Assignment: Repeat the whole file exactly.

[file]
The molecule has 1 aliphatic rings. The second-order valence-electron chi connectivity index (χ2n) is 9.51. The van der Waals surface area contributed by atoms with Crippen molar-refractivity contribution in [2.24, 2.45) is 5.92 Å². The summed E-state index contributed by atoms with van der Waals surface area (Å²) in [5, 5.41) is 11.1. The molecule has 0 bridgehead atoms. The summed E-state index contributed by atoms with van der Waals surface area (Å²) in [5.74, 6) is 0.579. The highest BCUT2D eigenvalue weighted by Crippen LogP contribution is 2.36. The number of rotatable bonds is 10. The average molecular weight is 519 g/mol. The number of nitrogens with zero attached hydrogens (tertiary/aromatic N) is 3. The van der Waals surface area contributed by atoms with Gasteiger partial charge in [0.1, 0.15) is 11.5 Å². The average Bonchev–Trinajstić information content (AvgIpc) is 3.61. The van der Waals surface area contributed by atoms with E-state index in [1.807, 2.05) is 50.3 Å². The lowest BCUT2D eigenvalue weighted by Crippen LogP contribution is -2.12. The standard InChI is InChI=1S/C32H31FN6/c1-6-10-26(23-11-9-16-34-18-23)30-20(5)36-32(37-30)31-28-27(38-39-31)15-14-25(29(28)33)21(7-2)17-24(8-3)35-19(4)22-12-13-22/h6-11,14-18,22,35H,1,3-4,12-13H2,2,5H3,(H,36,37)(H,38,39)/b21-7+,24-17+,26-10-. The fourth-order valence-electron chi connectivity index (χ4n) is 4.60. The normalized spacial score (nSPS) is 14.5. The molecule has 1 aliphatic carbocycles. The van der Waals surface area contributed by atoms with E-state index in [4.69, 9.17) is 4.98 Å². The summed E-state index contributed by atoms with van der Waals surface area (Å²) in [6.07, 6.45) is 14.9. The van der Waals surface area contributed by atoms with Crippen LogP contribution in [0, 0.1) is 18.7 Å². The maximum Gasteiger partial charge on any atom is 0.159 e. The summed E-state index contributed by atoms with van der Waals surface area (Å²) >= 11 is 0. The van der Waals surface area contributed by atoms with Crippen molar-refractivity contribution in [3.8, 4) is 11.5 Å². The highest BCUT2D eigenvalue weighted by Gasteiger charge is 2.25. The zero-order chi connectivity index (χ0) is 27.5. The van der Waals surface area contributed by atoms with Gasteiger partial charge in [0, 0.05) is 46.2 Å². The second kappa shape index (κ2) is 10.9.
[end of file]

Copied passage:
The molecule has 1 aliphatic rings. The second-order valence-electron chi connectivity index (χ2n) is 9.51. The van der Waals surface area contributed by atoms with Crippen molar-refractivity contribution in [2.24, 2.45) is 5.92 Å². The summed E-state index contributed by atoms with van der Waals surface area (Å²) in [5, 5.41) is 11.1. The molecule has 0 bridgehead atoms. The summed E-state index contributed by atoms with van der Waals surface area (Å²) in [5.74, 6) is 0.579. The highest BCUT2D eigenvalue weighted by Crippen LogP contribution is 2.36. The number of rotatable bonds is 10. The average molecular weight is 519 g/mol. The number of nitrogens with zero attached hydrogens (tertiary/aromatic N) is 3. The van der Waals surface area contributed by atoms with Gasteiger partial charge in [0.1, 0.15) is 11.5 Å². The average Bonchev–Trinajstić information content (AvgIpc) is 3.61. The van der Waals surface area contributed by atoms with E-state index in [1.807, 2.05) is 50.3 Å². The lowest BCUT2D eigenvalue weighted by Crippen LogP contribution is -2.12. The standard InChI is InChI=1S/C32H31FN6/c1-6-10-26(23-11-9-16-34-18-23)30-20(5)36-32(37-30)31-28-27(38-39-31)15-14-25(29(28)33)21(7-2)17-24(8-3)35-19(4)22-12-13-22/h6-11,14-18,22,35H,1,3-4,12-13H2,2,5H3,(H,36,37)(H,38,39)/b21-7+,24-17+,26-10-. The fourth-order valence-electron chi connectivity index (χ4n) is 4.60. The normalized spacial score (nSPS) is 14.5. The molecule has 1 aliphatic carbocycles. The van der Waals surface area contributed by atoms with E-state index in [4.69, 9.17) is 4.98 Å². The summed E-state index contributed by atoms with van der Waals surface area (Å²) in [6.07, 6.45) is 14.9. The van der Waals surface area contributed by atoms with Crippen LogP contribution in [0, 0.1) is 18.7 Å². The maximum Gasteiger partial charge on any atom is 0.159 e. The summed E-state index contributed by atoms with van der Waals surface area (Å²) >= 11 is 0. The van der Waals surface area contributed by atoms with Crippen molar-refractivity contribution in [3.8, 4) is 11.5 Å². The highest BCUT2D eigenvalue weighted by Gasteiger charge is 2.25. The zero-order chi connectivity index (χ0) is 27.5. The van der Waals surface area contributed by atoms with Gasteiger partial charge in [0, 0.05) is 46.2 Å². The second kappa shape index (κ2) is 10.9.